MUMBAI, India – One of Asia’s leading cardinals has said China’s new security law in Hong Kong “destroys the city’s high degree of autonomy.”

Myanmar’s Cardinal Charles Maung Bo, the president of the Federation of Asian Bishops’ Conferences, called for all people in Asia to pray for Hong Kong and China “with great insistence.”

“I am concerned that the law poses a threat to basic freedoms and human rights in Hong Kong. This legislation potentially undermines freedom of expression, freedom of assembly, media freedom and academic freedom. Arguably, freedom of religion or belief is put at risk,” he said.

In a July 1 statement, Bo said China’s action “brings a most significant change to Hong Kong’s constitution and is offensive to the spirit and letter of the 1997 handover agreement” with the United Kingdom.

The 1984 Sino-British Joint Declaration on the handover of Hong Kong said that the city would have its own special status, preserving the freedoms it had under British sovereignty after it was transferred to China, creating the “one country, two systems” policy.

The new security law, which went into effect on Tuesday, outlaws secessionist, subversive and terrorist acts, as well as any collusion with foreign powers in interfering in the city’s affairs, and allows suspects to be sent to stand trial on the mainland if Beijing deems that it has jurisdiction.

UK Foreign Secretary Dominic Raab says the Beijing-imposed legislation “is a clear and serious violation” of the 1984 agreement.

While noting a national security law “is not in itself wrong,” Bo said “such legislation should be balanced with protection of human rights, human dignity and basic freedoms.”

“Hong Kong is one of the jewels of Asia, a ‘Pearl of the Orient,’ a crossroads between East and West, a gateway to China, a regional hub for free trade and until now has enjoyed a healthy mixture of freedom and creativity,” the cardinal said.

“The imposition of the law by China’s National People’s Congress seriously weakens Hong Kong’s Legislative Council and Hong Kong’s autonomy. It radically changes Hong Kong’s identity,” he added.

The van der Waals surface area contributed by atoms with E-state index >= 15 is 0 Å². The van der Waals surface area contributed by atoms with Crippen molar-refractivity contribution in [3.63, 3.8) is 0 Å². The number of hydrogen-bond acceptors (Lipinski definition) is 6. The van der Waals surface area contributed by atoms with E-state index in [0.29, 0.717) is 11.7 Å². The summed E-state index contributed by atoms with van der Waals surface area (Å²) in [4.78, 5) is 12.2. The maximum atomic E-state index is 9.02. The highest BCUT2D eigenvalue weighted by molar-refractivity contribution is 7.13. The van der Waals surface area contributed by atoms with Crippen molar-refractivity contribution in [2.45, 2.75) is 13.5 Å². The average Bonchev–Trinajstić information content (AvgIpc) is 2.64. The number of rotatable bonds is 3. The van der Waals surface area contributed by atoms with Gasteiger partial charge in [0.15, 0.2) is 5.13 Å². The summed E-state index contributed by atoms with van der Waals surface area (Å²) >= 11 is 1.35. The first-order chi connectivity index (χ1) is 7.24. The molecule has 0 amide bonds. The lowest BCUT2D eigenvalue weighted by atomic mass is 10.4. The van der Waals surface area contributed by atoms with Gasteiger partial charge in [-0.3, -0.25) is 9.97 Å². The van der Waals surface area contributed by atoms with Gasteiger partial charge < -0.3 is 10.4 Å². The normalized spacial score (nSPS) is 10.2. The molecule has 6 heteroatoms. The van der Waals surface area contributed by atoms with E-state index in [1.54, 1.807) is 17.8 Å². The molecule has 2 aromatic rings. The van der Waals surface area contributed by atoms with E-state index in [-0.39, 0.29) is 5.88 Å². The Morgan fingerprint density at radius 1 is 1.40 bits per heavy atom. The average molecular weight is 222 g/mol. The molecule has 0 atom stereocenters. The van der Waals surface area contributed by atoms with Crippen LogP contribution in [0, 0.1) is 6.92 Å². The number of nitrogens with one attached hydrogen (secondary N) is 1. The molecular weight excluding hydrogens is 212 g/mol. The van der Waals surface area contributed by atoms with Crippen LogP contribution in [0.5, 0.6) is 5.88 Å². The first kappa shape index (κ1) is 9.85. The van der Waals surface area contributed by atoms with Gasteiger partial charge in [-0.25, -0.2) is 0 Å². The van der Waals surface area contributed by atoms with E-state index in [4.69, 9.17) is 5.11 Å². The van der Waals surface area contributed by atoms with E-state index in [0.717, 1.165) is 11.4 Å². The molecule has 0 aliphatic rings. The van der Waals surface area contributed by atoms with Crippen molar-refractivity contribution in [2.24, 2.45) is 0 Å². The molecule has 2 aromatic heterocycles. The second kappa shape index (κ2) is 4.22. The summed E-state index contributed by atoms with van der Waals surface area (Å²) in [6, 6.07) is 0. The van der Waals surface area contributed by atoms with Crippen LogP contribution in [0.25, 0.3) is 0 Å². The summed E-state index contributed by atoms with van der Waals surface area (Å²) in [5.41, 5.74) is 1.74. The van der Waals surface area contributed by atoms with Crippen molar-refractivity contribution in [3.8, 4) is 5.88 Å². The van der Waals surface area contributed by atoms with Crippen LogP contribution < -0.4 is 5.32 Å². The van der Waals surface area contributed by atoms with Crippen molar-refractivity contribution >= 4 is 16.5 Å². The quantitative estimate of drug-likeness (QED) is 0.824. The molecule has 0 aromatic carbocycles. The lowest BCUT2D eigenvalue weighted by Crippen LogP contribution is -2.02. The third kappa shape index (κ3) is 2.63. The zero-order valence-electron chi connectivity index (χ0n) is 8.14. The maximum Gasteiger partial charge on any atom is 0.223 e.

Bo pointed to the fact that religious institutions on Mainland China are “suffering the most severe restrictions experienced since the Cultural Revolution.”

“Even if freedom of worship in Hong Kong is not directly or immediately affected, the new security law and its broad criminalization of ‘subversion,’ ‘secession’ and ‘colluding with foreign political forces’ could result, for example, in the monitoring of religious preaching, the criminalization of candlelit prayer vigils, and the harassment of places of worship that offer sanctuary or sustenance to protesters,” the cardinal said.

He also referred to the fact that Hong Kong’s Basic Law guarantees freedom of belief, and the Beijing government needs to reaffirm this hasn’t been changed.

“Clear assurance should be given for my brother bishops and fellow priests as they prepare their homilies, Protestant clergy as they ponder their sermons, and for religious leaders of other faiths too who must instruct their communities. The participation of religious bodies in social affairs should not be disturbed,” Bo said.

“Will religious leaders now be criminalized for preaching about human dignity, human rights, justice, liberty, truth? We have learned from heavy experience that that wherever freedom as a whole is undermined, freedom of religion or belief – sooner or later – is affected,” the cardinal said.

Hong Kong’s former bishop, Cardinal Joseph Zen, has already said he is prepared to be arrested under the law.